kung fu kid chinese ceremony Shooting Begins On Officially Retitled Kung Fu Kid

'Kung Fu Kid' Beijing ceremony

Even if the title change from The Karate Kid to Kung Fu Kid does distance the remake to the ’80s original, I still fear it will soil the reputation of it. I fully realize that if the remake sucks, we’ve still got the original, but as I have said on a number of occasions, today’s audiences might automatically think of this remake whenever “The Karate Kid” gets mentioned. It’s happened numerous times with all the remakes of classic horror movies (The Texas Chainsaw Massacre, House of Wax, The Amityville Horror, on and on...), where most likely today’s (young) audiences will not even be aware there was one before these relentless 21st century rehashes.

I suppose that’s what the title change is for, but will the same happen with Kung Fu Kid? I believe it just might…

What do you think of this remake now officially being retitled Kung Fu Kid? Do you think there’s a chance it may turn out to be any good?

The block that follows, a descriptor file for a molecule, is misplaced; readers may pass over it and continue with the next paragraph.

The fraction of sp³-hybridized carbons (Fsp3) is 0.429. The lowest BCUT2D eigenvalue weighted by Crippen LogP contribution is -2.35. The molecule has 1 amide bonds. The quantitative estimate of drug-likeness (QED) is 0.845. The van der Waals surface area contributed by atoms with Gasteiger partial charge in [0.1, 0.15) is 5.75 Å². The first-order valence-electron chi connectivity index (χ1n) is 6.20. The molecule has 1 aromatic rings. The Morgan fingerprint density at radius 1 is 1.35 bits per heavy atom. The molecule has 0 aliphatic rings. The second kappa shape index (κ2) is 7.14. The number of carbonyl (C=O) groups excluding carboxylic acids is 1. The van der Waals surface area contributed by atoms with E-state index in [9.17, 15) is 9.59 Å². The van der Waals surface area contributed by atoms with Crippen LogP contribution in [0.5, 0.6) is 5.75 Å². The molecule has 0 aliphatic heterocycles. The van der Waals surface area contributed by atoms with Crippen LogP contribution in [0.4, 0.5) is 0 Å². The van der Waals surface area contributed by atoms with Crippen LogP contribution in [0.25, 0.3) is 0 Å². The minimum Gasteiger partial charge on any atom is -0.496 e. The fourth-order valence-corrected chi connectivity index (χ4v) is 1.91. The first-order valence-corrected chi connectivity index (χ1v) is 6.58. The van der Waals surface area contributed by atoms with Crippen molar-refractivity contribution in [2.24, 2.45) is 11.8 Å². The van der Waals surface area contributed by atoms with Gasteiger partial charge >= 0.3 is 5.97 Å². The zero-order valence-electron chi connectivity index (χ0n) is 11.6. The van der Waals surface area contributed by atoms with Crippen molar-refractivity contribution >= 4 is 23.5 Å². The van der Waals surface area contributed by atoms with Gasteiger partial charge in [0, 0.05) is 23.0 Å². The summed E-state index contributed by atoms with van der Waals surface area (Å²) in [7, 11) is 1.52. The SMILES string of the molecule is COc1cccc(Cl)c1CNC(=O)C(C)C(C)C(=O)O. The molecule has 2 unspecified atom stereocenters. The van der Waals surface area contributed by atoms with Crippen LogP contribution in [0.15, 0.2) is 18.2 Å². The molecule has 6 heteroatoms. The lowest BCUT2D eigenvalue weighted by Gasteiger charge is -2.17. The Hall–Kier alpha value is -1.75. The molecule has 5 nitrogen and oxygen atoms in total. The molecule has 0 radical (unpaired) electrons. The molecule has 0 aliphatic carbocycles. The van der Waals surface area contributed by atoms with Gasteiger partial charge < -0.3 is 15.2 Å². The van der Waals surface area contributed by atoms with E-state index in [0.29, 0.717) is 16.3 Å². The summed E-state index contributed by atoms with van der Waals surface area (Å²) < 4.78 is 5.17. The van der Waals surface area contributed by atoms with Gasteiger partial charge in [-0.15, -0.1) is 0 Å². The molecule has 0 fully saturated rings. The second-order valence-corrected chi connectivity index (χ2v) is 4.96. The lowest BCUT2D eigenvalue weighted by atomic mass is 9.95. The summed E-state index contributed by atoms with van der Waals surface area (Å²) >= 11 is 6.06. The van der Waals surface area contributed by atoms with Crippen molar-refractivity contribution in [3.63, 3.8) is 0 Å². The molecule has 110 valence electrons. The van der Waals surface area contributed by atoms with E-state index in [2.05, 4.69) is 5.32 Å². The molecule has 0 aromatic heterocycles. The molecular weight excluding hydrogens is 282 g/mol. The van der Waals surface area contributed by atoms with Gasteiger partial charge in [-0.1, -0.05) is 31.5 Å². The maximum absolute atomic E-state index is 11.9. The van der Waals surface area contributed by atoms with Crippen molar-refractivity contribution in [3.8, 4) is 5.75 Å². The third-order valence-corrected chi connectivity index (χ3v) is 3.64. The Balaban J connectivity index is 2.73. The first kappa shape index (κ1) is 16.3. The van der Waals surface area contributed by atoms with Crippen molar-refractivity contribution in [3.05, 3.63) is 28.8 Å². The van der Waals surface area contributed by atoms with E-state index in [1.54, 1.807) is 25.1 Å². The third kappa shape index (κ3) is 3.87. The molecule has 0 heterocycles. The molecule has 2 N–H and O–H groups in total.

As stated, Kung Fu Kid started production last weekend in Beijing, but it doesn’t have a release date set as of yet. The film is directed by Harald Zwart, and written by Steven Conrad (The Pursuit of Happyness).

Sources: AssociatedPress, /Film, and Sina

TAGS: kung fu kid, the karate kid

13 Comments

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  1. Well atleast its not the same as the original, but in my opinion to be on the safe side this film shood just be boi cotted to prevent sequels

  2. This movie is going to suck, and it’s going to suck hard.

  3. I’m glad they changed the name. It still looks like it’s gonna be a disaster though.

  4. Check out the face on that afro!